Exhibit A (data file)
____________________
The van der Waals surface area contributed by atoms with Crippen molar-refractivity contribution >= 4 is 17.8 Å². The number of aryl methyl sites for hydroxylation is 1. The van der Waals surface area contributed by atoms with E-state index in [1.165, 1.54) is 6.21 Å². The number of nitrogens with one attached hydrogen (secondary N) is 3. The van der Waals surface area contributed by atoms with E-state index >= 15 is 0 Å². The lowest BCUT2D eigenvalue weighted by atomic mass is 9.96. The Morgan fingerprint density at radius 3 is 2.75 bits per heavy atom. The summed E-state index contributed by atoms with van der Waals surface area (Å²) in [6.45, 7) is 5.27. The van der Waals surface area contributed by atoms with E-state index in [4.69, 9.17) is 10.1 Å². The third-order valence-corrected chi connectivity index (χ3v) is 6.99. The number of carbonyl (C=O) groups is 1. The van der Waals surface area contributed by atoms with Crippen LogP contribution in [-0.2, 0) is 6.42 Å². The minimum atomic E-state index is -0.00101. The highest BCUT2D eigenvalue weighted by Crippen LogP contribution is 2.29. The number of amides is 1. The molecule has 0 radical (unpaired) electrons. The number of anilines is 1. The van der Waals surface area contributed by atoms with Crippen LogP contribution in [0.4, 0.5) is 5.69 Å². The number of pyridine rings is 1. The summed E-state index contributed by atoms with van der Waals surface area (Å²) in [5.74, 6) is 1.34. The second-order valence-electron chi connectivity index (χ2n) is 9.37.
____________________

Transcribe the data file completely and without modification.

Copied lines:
The van der Waals surface area contributed by atoms with Crippen molar-refractivity contribution >= 4 is 17.8 Å². The number of aryl methyl sites for hydroxylation is 1. The van der Waals surface area contributed by atoms with E-state index in [1.165, 1.54) is 6.21 Å². The number of nitrogens with one attached hydrogen (secondary N) is 3. The van der Waals surface area contributed by atoms with E-state index >= 15 is 0 Å². The lowest BCUT2D eigenvalue weighted by atomic mass is 9.96. The Morgan fingerprint density at radius 3 is 2.75 bits per heavy atom. The summed E-state index contributed by atoms with van der Waals surface area (Å²) in [6.45, 7) is 5.27. The van der Waals surface area contributed by atoms with E-state index in [4.69, 9.17) is 10.1 Å². The third-order valence-corrected chi connectivity index (χ3v) is 6.99. The number of carbonyl (C=O) groups is 1. The van der Waals surface area contributed by atoms with Crippen LogP contribution in [-0.2, 0) is 6.42 Å². The minimum atomic E-state index is -0.00101. The highest BCUT2D eigenvalue weighted by Crippen LogP contribution is 2.29. The number of amides is 1. The molecule has 0 radical (unpaired) electrons. The number of anilines is 1. The van der Waals surface area contributed by atoms with Crippen LogP contribution in [0.4, 0.5) is 5.69 Å². The number of pyridine rings is 1. The summed E-state index contributed by atoms with van der Waals surface area (Å²) in [5.74, 6) is 1.34. The second-order valence-electron chi connectivity index (χ2n) is 9.37.